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Acupuncture may help crying babies

Press Association logoPress Association 16/01/2017 Ella Pickover

Acupuncture could reduce the amount of time colicky babies spend crying, a small study suggests.

But one expert has discredited the study, saying the idea of "sticking needles" into a baby is "bizarre".

Researchers in Sweden set out to compare two different styles of acupuncture compared with no acupuncture.

The 144 babies with colic aged two to eight weeks who participated were split into three groups.

All babies were given usual care plus additional visits to public child health centres where they would receive additional advice and support, or "gold standard care".

Once at the centres, one group of babies received minimal acupuncture, another group received individual acupuncture inspired by Traditional Chinese Medicine and the last group had no acupuncture.

This happened twice weekly for a fortnight.

The parents of the babies involved were required to keep extensive diaries noting down the time and length babies cried.

The amount of time babies spent crying was reduced across all three groups, but the authors said this was to be expected as colic is a "spontaneously healing condition".

However, the researchers concluded that the two types of acupuncture were both superior to gold standard care alone.

By the second week, babies who were given acupuncture saw a greater reduction in the amount of time spent crying, the authors wrote in the journal Acupuncture In Medicine.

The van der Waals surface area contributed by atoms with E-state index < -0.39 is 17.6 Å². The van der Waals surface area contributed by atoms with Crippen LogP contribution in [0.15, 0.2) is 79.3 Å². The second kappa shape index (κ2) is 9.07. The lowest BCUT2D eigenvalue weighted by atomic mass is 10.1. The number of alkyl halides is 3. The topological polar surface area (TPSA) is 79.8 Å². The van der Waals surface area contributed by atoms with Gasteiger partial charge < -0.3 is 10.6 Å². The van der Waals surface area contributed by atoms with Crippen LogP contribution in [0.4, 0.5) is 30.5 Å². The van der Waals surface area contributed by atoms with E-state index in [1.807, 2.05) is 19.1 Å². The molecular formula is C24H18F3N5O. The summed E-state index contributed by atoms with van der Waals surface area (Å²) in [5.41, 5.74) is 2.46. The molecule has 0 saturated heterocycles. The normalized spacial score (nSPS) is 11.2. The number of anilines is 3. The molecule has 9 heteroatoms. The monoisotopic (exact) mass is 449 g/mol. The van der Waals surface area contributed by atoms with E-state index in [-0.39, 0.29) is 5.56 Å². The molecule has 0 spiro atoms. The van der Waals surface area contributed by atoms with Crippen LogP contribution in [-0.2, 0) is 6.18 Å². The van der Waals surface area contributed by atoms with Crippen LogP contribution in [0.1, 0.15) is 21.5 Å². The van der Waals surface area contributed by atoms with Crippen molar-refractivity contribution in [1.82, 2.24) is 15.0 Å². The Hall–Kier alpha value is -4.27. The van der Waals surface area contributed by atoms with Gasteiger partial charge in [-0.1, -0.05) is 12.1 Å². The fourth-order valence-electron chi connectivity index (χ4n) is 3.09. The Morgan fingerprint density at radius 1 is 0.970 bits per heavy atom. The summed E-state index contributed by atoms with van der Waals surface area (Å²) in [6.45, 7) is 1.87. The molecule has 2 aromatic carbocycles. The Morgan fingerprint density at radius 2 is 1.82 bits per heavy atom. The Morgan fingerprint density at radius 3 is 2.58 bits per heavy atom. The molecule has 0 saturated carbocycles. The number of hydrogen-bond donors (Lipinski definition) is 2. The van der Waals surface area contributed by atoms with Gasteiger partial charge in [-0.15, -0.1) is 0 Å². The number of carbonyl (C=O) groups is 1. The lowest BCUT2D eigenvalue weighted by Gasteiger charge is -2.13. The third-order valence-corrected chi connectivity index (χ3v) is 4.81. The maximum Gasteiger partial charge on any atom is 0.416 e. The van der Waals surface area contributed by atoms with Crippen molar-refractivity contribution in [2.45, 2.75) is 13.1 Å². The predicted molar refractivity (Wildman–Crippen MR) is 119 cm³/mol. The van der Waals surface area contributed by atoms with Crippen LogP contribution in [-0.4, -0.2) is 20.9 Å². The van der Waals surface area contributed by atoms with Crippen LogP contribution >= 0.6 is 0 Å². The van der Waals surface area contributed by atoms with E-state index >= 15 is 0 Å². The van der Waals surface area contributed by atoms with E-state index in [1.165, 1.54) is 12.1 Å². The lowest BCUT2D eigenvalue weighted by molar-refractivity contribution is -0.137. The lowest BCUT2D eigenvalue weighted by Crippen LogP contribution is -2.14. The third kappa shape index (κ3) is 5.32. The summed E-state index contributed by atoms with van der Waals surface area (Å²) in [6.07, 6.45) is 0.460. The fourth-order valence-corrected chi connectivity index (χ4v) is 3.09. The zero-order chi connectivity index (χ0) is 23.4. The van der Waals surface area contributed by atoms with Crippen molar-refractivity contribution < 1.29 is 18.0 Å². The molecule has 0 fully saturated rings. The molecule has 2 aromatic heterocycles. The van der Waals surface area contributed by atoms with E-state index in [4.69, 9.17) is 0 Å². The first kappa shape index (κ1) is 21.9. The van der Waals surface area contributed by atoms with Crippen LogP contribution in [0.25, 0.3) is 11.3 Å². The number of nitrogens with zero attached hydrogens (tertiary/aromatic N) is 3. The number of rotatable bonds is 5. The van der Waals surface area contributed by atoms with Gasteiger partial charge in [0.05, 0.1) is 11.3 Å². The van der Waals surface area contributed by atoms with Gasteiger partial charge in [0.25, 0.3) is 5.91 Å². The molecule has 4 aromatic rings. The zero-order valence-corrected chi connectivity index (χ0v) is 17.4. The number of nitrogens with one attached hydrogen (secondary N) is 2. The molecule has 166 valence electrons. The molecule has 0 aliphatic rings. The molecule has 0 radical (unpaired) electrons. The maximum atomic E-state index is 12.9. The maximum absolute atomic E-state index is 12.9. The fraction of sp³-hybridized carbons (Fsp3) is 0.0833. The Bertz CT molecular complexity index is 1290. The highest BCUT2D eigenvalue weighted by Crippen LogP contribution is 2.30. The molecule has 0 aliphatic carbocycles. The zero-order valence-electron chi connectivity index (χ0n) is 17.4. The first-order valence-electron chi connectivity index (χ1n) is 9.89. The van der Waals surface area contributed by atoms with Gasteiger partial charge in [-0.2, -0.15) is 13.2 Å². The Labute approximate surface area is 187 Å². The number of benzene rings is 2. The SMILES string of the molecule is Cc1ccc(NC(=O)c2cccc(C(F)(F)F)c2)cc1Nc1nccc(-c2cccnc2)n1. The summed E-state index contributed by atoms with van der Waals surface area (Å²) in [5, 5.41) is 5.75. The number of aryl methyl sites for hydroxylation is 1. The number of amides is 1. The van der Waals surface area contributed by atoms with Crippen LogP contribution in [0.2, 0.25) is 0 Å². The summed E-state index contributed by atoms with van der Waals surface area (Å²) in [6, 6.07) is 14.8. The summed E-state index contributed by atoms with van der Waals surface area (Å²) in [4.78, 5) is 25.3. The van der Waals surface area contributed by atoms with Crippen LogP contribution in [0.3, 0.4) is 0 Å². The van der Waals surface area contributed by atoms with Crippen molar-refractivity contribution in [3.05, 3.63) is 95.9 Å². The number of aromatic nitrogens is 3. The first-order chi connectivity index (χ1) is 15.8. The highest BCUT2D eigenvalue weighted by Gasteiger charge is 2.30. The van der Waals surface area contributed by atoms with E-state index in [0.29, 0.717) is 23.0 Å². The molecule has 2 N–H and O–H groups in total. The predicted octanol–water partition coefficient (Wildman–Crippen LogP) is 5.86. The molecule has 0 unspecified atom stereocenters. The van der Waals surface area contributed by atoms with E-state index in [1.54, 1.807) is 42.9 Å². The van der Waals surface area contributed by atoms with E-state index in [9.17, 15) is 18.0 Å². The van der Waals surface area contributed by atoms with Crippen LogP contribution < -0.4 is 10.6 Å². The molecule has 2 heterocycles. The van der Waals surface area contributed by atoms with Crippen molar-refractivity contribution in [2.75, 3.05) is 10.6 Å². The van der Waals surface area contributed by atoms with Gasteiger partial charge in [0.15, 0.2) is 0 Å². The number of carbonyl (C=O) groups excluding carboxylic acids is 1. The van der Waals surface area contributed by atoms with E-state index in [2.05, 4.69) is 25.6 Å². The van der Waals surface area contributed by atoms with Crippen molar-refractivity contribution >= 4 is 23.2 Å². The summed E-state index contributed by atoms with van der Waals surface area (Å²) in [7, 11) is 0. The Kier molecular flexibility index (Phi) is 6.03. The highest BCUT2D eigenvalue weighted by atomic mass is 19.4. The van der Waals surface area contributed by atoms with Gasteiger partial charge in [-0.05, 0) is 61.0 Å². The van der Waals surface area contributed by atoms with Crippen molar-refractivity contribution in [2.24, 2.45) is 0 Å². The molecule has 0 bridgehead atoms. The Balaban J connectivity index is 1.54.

The authors noted that the babies "tolerated the treatment fairly well", adding that in 200 of 388 sessions, the babies did not cry at all.

But 8 per cent of the treatments triggered crying that lasted longer than a minute, they said.

"The magnitude of the reduction in crying was greater, suggesting a faster recovery, in infants who received either type of acupuncture compared to gold standard care alone," they wrote.

Commenting on the study, David Colquhoun, professor of pharmacology at University College London, said: "Like most forms of alternative medicine, acupuncture has been advocated for a vast range of problems, and there is little evidence that it works for any of them.

"Colic has not been prominent in these claims.

"What parent would think that sticking needles into their baby would stop it crying? The idea sounds bizarre. It is.

"This paper certainly doesn't show that it works."

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